Write to us at Linux Format, Future Publishing, Quay House, The Ambury, Bath BA1 1UA or lxf.letters@futurenet.com.

Open CAD When it comes to CAD, interoperability is key for me. To that end, code can be ported from OpenSCAD into FreeCAD via FreeCAD’s OpenSCAD workbench. There’s a handy tutorial here: www.youtube. com/watch?v=G66zAjnZpcc. From Inkscape, there’s an Extension to Generate from Path /Paths to OpenSCAD, available here: www.thingiverse.com/ thing:25036. There’s also an openSCAD Export add-on for Blender: https://github.com/graphics forge/io_mesh_openscad. The advantage of porting OpenSCAD code over to FreeCAD is the expanded variety of export options available over OpenSCAD’s limited choices. Mike Covington, WA, US,

Linux Nexus Having switched my desktops and laptops to that OS, I gravitated naturally to Android for mobiles and tablets. It’s a kernel thing. My first Nexus 7 from 2012 was a fine tablet, but it couldn’t keep up with the last Android upgrade pushed out to it. I’ve since moved on to the 2013 Nexus 7, which means that I still have a mostly unused “grouper” lying around for software reasons, as the hardware is still fine. Since this old tablet already runs a Linux kernel, there should be a way to switch the rest of the software to a complete GNU/Linux distro. Could this be made into a “conversion to Linux” article? I read that some seven million Nexus 7 of the 2012 vintage were sold, so this may be a useful article for other readers, too. Marek Bilinski, Ottawa, Neil says: It’s just a computer so anyone willing to support a Linux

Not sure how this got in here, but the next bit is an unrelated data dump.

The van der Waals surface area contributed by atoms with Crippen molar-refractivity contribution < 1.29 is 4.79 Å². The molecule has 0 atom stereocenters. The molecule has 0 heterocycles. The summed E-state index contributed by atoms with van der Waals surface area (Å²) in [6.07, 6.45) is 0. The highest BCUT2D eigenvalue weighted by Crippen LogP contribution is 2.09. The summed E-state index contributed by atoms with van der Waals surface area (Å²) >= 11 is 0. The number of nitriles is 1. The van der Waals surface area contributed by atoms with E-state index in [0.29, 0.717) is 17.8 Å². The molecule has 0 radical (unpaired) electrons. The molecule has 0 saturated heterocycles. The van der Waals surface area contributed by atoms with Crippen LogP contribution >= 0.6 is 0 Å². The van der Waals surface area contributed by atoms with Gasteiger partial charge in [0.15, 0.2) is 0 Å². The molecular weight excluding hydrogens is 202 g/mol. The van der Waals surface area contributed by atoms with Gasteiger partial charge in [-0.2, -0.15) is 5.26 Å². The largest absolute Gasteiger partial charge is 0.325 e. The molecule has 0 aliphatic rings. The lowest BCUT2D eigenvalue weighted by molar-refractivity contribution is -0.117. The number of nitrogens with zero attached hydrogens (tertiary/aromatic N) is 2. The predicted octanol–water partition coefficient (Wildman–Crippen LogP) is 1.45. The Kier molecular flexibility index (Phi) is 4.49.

Tux shot first. FACT!

distro on the Nexus 7 could do so. Bodhi Linux was available to Nexus 7 users for a while, until the team dropped support in 2013 as it was more work to support than all of its desktop builds put together. You can still try it from http://bit.ly/2fGoQDt. It looks like Lineage OS development has updated the 2012 model to Android Marshmallow 7.1, which is your best bet for a happy experience.

Terminal Jedi Thanks for your wonderful tutorial on Jedi mastering the Linux terminal [LXF222]. You hit the sweet spot between the common “beginner” commands (ls, cp, etc) and some more advanced stuff like scheduling tasks with at and cronjobs. I’m already looking forward to part two. Keep up the good work! Pieter Marres, via email

shane_collinge@yahoo.com

Open source is making the design of 3D objects easier.

Neil says: Thanks for the CAD tips. With an open source approach being used more widely with 3D printing, in the maker community and being pushed into the creative 3D world with Blender and even gaming engines via Unreal et al, interoperability is an important cornerstone.

12     LXF230 November 2017

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Neil says: Thanks! Obviously keep an eye our on our regular Terminal tutorial for new ideas. .

Remote failure

Your Remote Clients Roundup in LXF220 was severely limited. Most people have multiple monitors attached to their main machine these days. Your Roundup didn’t mention whether any of the Remote Clients have multi-screen remote-control capability. And one of the best features about Microsoft RDP, as well as the virtualisation platforms such as VMWare Workstation, is their ability to share clipboards. You only briefly mention that TigerVNC can do this. These are the two most important features for people looking to work for long periods via a remote client. Your Roundup concluded that there


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Linux Format 230 (Sampler)